U.S. cites Russia, China among worst in human trafficking: report
WASHINGTON (Reuters) - An annual U.S. State Department report on Wednesday cited Russia and China among the world's worst offenders in fighting forced labor and sex trafficking, which could lead to U.S. sanctions.
The U.S. designation drops Russia and China, which already often are at odds with Washington, in the same category as North Korea and Iran.
The State Department ranks countries according to the efforts they make to fight human trafficking and Russia, China and Uzbekistan all fell to the lowest level, Tier 3, in the new report.
While the Chinese government has taken some steps to address the problem, such as vowing to work with international organizations and increasing public awareness, it also has continued to perpetuate the problem in hundreds of its own institutions, the State Department report said.
"Despite these modest signs of interest in anti-trafficking reforms, the Chinese government did not demonstrate significant efforts to comprehensively prohibit and punish all forms of trafficking and to prosecute traffickers," U.S. officials wrote.
The report said China's one-child policy and preference for sons has led to fewer women in the country, thus increasing demand for women as brides or prostitutes.
In Russia, the government "had not established any concrete system for the identification or care of trafficking victims, lacking any formal victim identification and referral mechanism," although there were some "ad hoc efforts," the report said.
The citation is likely to further strain the complicated relations between the United States and the two countries, which already have been strained by the handling of the civil war in Syria and cybersecurity, among other issues.
While it was not immediately clear what the Obama administration might do given the downgrade, human rights advocates and some U.S. lawmakers urged strong steps such as imposing sanctions or withholding foreign aid. They also called on the Russian and Chinese governments to take action.
"China has become the sex and labor trafficking capital of the world," said U.S. Representative Chris Smith, a New Jersey Republican. "Without serious and sustained action by Beijing, it is only going to get worse."
Under U.S. law, Tier 3 countries may face sanctions that do not effect trade or humanitarian assistance, such as educational funding or culture programs.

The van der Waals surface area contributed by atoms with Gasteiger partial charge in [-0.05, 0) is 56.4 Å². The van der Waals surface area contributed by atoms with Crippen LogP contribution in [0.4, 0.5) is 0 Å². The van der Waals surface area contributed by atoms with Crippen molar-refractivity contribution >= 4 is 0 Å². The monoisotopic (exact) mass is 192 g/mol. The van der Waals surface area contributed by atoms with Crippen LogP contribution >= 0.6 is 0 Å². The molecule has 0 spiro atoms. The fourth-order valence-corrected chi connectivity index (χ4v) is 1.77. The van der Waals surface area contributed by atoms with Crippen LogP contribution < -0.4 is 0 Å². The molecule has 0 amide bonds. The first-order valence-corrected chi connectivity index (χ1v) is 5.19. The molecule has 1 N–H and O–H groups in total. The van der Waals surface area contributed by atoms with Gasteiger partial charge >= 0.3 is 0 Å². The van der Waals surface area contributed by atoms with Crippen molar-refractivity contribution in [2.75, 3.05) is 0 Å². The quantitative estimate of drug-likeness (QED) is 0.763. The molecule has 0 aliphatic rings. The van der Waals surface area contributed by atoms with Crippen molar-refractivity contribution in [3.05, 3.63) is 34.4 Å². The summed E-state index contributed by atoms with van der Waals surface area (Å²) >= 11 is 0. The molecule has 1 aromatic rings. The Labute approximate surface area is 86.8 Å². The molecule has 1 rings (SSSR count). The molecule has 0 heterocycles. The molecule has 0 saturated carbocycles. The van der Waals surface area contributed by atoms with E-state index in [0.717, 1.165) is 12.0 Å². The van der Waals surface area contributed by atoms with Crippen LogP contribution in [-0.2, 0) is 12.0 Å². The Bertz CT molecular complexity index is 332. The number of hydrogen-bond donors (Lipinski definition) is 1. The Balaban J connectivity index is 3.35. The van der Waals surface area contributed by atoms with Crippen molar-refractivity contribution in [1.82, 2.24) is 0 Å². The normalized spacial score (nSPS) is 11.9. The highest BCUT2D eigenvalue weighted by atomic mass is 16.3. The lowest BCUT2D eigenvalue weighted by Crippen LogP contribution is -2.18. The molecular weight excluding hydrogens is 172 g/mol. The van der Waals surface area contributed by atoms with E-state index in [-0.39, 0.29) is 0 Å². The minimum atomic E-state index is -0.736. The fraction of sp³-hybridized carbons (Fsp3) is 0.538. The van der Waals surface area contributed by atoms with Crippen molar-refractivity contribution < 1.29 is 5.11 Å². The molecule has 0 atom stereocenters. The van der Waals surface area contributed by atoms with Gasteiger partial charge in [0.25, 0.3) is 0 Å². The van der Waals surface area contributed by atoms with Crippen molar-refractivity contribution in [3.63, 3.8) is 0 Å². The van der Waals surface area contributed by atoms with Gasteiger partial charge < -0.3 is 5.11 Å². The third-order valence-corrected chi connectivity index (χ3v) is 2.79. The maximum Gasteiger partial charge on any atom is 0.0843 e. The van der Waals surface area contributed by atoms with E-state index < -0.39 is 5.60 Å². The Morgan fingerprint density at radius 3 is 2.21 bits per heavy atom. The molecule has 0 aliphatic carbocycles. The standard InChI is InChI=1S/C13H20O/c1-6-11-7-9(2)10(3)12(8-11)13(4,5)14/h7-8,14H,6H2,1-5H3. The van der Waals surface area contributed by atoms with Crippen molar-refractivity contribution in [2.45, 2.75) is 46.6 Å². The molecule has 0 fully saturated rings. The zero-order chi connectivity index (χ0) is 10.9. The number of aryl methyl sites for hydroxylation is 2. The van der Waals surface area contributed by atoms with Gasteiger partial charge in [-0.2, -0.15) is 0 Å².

John Sifton, Asia advocacy director for Human Rights Watch, said China and Russia have been given several chances to improve their effort to combat such trafficking and protect victims.
"The question for the White House is whether they're prepared to execute the sanctions," he said. "The question for China, Russia, and Uzbekistan is whether they're prepared to make commitments in the next 90 days to avoid those sanctions."
A GLOBAL PROBLEM
Despite pledges to combat such crimes, countries have failed to identify tens of millions of victims, according to the report, which ranked 188 countries and territories based on their efforts.
Just 40,000 victims of so-called modern slavery were identified last year among the estimated 27 million men, women and children who are held against their will globally, the report said.
"Despite a growing body of knowledge about victims and their needs, finding them remains a tremendous challenge," department officials wrote in their 2013 Trafficking in Persons report.
Among the millions of victims, most are women and girls, although many men and boys are also affected, the report said.
Human trafficking can take many forms - from prostitution to forced labor such as migrant work or domestic servitude - and children also can be victims. Perpetrators are difficult to track and largely circulate in the private economy, although cases can involve rebel groups or national authorities.
Among perpetrators, 7,705 were prosecuted in 2012, leading to 4,746 convictions, a slight increase from the prior year, U.S. officials said. In 2011, there were 7,206 prosecutions and 4,239 convictions.
Overall, there were far more countries downgraded than cited as improving, Sifton said.
"This is a much more negative report than years past," he said. "Russia and China rightly deserve attention but many other countries have very serious trafficking and forced labor problems."
Countries that did show improvement in fighting human trafficking include the Republic of Congo, Iraq and Azerbaijan, Sifton said.
President Barack Obama last year pledged to step up the U.S. effort to target trafficking.
Secretary of State John Kerry said Wednesday's report would guide U.S. action but did not offer details, citing continued "diplomacy and development efforts" as well as work with victim support groups, the private sector and others.
"Every government can do better," Kerry said in a letter accompanying the findings.
(Reporting by Susan Heavey; Editing by Bill Trott)